As a fortysomething, I have a heightened awareness of my mortality and it has made me more interested in learning how to age “the right way,” if there is such a thing.
In this year’s Food Revolution Summit, OB-GYN, TV host and best-selling author Christiane Northrup said she had lately taken to preparing her own food and finding satisfaction in it.
“Eating to keep going, that’s a typical doctor’s life. Now I’m enjoying taking the time to prepare my food,” said Northrup.
Eating organic fruits and vegetables is like breastfeeding from Mother Earth, she added.
“When a baby is breastfeeding, that baby’s saliva will be absorbed by the nipple and will change the consistency,” she said. “There is a dialog going on between the baby’s physiology and the mother’s milk. The way the earth responds to our needs may not be so farfetched. It’s a mind-opening thought.
“Why do kids put things in their mouths? They are training their immune system, through the tonsils and adenoids, to make what it needs to make for the environment the child is in,” she said.
“We have lost this conversation because we have made prevention largely about vaccines and not about what is the environment or what is the immune system doing, how we can support immunity through the foods that we eat.”
Aging and vitality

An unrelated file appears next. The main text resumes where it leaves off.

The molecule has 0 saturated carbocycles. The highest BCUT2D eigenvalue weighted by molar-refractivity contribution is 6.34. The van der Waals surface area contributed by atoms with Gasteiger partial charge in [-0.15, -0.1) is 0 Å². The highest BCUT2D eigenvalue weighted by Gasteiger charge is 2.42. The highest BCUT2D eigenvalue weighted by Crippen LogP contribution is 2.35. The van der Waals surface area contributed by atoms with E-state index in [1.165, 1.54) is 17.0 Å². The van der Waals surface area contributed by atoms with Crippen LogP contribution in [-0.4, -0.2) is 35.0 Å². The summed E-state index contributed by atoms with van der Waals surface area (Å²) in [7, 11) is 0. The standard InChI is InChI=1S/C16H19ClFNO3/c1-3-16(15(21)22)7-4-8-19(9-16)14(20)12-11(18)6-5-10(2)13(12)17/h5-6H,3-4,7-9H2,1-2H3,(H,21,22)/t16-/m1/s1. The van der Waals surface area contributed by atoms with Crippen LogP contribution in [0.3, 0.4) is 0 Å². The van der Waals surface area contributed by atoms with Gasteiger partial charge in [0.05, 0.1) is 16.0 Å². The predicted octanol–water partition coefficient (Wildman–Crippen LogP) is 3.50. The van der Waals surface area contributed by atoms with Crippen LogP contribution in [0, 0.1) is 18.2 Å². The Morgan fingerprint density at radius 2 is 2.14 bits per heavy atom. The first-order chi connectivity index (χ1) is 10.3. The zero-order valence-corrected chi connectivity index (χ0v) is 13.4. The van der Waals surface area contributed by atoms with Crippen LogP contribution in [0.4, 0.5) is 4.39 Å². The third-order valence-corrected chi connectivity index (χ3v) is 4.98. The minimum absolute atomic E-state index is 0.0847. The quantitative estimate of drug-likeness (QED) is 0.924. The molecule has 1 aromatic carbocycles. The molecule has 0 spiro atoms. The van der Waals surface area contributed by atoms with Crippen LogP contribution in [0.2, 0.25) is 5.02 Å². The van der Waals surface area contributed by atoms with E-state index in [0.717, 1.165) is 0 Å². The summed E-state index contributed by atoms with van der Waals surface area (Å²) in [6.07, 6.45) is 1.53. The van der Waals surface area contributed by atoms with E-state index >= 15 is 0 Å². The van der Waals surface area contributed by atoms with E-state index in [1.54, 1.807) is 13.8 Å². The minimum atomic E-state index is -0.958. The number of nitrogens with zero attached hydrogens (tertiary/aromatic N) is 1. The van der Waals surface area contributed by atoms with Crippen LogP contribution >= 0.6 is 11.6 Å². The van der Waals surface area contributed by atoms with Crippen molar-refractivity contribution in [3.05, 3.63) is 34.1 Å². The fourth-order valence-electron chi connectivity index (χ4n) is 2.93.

Northrup talked about the commonly held belief that as our bodies age, they would deteriorate. “It can be a dark, ominous and bleak prospect. But what happens if we realize that our bodies are designed for health and vitality and wellbeing for our entire lives?” she said.
She also discussed award-winning sex therapist and author Gina Ogden’s Harvard study. “It was the largest sex survey ever, bigger than Kinsey’s. She discovered that 60-, 70-year-old women were having the best sex of their lives because they connected spirituality and sexuality.
“Men are simultaneously told that by their 40s they will have ‘testopause,’ so men are worried that their testosterone is decreasing. Muscle strength, vitality, etc. is supposedly lost, but then there are these 70-year-old vegans breaking records.”
Northrup quoted physicist John Wheeler: “Masculinity expresses the idea that there is something worth dying for. Femininity expresses the idea that there are things worth living for.”
“We need a balance of those,” said Northrup. “Men are being brainwashed that the most heroic thing they can do is to go and die, making the ultimate sacrifice. This lives in a lot of men and they feel guilty for pleasurable things that are sustainable.”
Northrup called for banishing scared or negative thinking.
“People who practice gratitude is the antidote to that. Keep a gratitude journal. Have a mindset like a child, when you still believed the world was a good place. Look forward to vacation or the next day. People who do this tend to have lower blood pressure, lower incidences of congestive heart failure and heart disease, lower stress hormones, and increased blood flow through the body. Gratitude is medicine.”
Northrup added that people who live healthy lives tend to be more grateful for their bodies. They are more likely to exercise, eat well and focus on the good stuff.
“It’s not looking for love and support but becoming love and support,” said Northrup. “It becomes your reality.
But what if you just don’t feel grateful? Northrup advised to address your needs first; until they are acknowledged, they will not stop tormenting you until they are addressed.
“You have the power to have that need met. Trust that you have the capacity to meet that need. ‘I need to be touched.’ You may feel guilty or ashamed. But remember that anger is a cause of help,” she said.